For the second selected factor (the lower panel of Figure 4), repeated-measures ANOVA based on the mean amplitudes in the 250–800 ms window at FCz revealed a significant main effect of attractiveness, F(1,15) = 43.00, p < 0.001, with more positive responses to attractive faces (5.37 μ V) than to unattractive ones (3.32 μ V). The main effect of feedback consistency was significant, F(1,15) = 10.38, p < 0.01, with faces consistent with the initial judgment eliciting more positive responses (4.76 μ V) than faces inconsistent with the judgment (3.93 μ V). The interaction between attractiveness and feedback consistency was not significant, F(1,15) < 1.
The main purpose of this study was to investigate to what extent brain responses to complex feedback stimuli with a social dimension (e.g., faces) in outcome evaluation and performance monitoring are similar to those revealed for simple stimuli used in monetary gambling or simple cognitive tasks. We asked participants to guess the attractiveness of blurred faces and then showed them the unblurred faces. The implicit comparison between the initial judgment stored in memory and the newly acquired information would indicate whether the feedback stimuli had properties consistent or inconsistent with the initial judgment.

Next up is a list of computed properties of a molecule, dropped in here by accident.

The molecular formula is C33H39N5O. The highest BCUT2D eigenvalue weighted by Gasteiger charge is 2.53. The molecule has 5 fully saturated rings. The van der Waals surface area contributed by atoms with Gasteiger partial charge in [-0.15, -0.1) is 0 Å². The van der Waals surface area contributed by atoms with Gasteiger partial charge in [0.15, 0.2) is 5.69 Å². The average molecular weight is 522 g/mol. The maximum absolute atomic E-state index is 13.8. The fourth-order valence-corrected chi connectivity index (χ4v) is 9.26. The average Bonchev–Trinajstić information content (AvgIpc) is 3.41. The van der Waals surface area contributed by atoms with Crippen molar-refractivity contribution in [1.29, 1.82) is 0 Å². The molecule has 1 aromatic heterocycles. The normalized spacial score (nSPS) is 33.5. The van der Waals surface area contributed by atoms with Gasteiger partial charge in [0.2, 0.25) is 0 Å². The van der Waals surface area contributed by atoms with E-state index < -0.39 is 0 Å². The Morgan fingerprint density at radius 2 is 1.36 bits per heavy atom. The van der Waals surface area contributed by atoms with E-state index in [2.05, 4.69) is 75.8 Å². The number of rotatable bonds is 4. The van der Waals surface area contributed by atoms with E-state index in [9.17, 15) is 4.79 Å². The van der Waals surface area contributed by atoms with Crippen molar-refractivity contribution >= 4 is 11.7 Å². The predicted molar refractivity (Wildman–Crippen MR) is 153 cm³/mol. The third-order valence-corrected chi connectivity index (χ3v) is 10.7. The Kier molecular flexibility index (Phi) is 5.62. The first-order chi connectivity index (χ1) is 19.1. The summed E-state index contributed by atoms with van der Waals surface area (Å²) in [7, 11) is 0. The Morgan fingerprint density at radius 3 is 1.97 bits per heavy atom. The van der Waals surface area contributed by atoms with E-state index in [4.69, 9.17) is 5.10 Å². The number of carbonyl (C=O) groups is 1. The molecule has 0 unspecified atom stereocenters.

An FRN effect was observed for inconsistent feedback faces in ERP waveforms, in accordance with many earlier studies (Gehring and Willoughby, 2002; Holroyd and Coles, 2002; Yeung et al., 2005; Leng and Zhou, 2010; Zhou et al., 2010; Long et al., 2012), albeit in a delayed 300–380 ms time window. Faces inconsistent with the initial judgment elicited more negative-going responses than faces consistent with the judgment. The delay of the FRN effect was likely due to the complexity of neurocognitive processes involved in facial attractiveness and feedback consistency processing. To know whether the initial judgment or guess was a correct one, the system has to first process the perceptual structure of the feedback face, and evaluate the attractiveness of this face by appealing to experiences or schemas stored in long-term memory, and secondly to compare the result of this evaluation with information concerning the initial judgment stored in working memory. It takes time to accomplish these processes, delaying the appearance of the FRN effect, even though assessing facial attractiveness can be fairly automatic (Chatterjee et al., 2009). A previous study has also shown that the FRN effect was delayed when the sophisticated counter-factual thinking was involved in accessing the outcome valence of gambling choices (Yu and Zhou, 2009).